Whether the energy cost of vinyasa yoga meets the criteria for moderate-to-vigorous physical activity has not been established.

Purpose:

To compare energy expenditure during acute bouts of vinyasa yoga and 2 walking protocols.

Methods:

Participants (20 males, 18 females) performed 60-minute sessions of vinyasa yoga (YOGA), treadmill walking at a self-selected brisk pace (SELF), and treadmill walking at a pace that matched the heart rate of the YOGA session (HR-Match). Energy expenditure was assessed via indirect calorimetry.

Results:

Energy expenditure was significantly lower in YOGA compared with HR-Match (difference = 79.5 ± 44.3 kcal; P < .001) and SELF (difference = 51.7 ± 62.6 kcal; P < .001), but not in SELF compared with HR-Match (difference = 27.8 ± 72.6 kcal; P = .054). A similar pattern was observed for metabolic equivalents (HR-Match = 4.7 ± 0.8, SELF = 4.4 ± 0.7, YOGA = 3.6 ± 0.6; P < .001). Analyses using only the initial 45 minutes from each of the sessions, which excluded the restorative component of YOGA, showed energy expenditure was significantly lower in YOGA compared with HR-Match (difference = 68.0 ± 40.1 kcal; P < .001) but not compared with SELF (difference = 15.1 ± 48.7 kcal; P = .189).

Conclusions:

YOGA meets the criteria for moderate-intensity physical activity. Thus, YOGA may be a viable form of physical activity to achieve public health guidelines and to elicit health benefits.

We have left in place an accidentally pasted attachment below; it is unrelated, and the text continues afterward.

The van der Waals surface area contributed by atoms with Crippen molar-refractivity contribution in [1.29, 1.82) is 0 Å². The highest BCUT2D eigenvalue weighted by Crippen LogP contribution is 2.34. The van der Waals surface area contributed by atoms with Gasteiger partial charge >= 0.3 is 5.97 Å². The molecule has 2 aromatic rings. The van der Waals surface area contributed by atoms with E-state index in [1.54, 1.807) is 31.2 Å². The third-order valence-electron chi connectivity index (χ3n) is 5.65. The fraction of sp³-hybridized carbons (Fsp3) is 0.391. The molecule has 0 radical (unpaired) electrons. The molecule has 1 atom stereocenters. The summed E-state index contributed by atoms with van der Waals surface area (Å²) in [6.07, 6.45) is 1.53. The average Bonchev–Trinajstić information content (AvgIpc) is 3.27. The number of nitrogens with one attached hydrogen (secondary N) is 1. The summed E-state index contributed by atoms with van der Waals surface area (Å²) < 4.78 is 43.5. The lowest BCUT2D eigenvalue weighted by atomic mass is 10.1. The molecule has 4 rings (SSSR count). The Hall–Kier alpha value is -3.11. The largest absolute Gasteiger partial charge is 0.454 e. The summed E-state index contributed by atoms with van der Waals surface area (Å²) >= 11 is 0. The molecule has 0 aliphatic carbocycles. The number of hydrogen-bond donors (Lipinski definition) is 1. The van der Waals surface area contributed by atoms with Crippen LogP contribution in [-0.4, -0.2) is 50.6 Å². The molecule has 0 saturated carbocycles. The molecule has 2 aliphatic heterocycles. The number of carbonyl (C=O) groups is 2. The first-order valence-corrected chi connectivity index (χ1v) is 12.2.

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Mauro Virgílio Gomes de Barros, Markus Vinicius Nahas, Pedro Curi Hallal, José Cazuza de Farias Júnior, Alex Antônio Florindo and Simone Storino Honda de Barros

Background:

We evaluated the effectiveness of a school-based intervention on the promotion of physical activity among high school students in Brazil: the Saude na Boa project.

Methods:

A school-based, randomized trial was carried out in 2 Brazilian cities: Recife (northeast) and Florianopolis (south). Ten schools in each city were matched by size and location, and randomized into intervention or control groups. The intervention included environmental/organizational changes, physical activity education, and personnel training and engagement. Students age 15 to 24 years were evaluated at baseline and 9 months later (end of school year).

Results:

Although similar at baseline, after the intervention, the control group reported significantly fewer d/wk accumulating 60 minutes+ moderate-to-vigorous physical activity (MVPA) in comparison with the intervention group (2.6 versus 3.3, P < .001). The prevalence of inactivity (0 days per week) rose in the control and decreased in the intervention group. The odds ratio for engaging at least once per week in physical activity associated with the intervention was 1.83 (95% CI = 1.24–2.71) in the unadjusted analysis and 1.88 (95% CI = 1.27–2.79) after controlling for gender.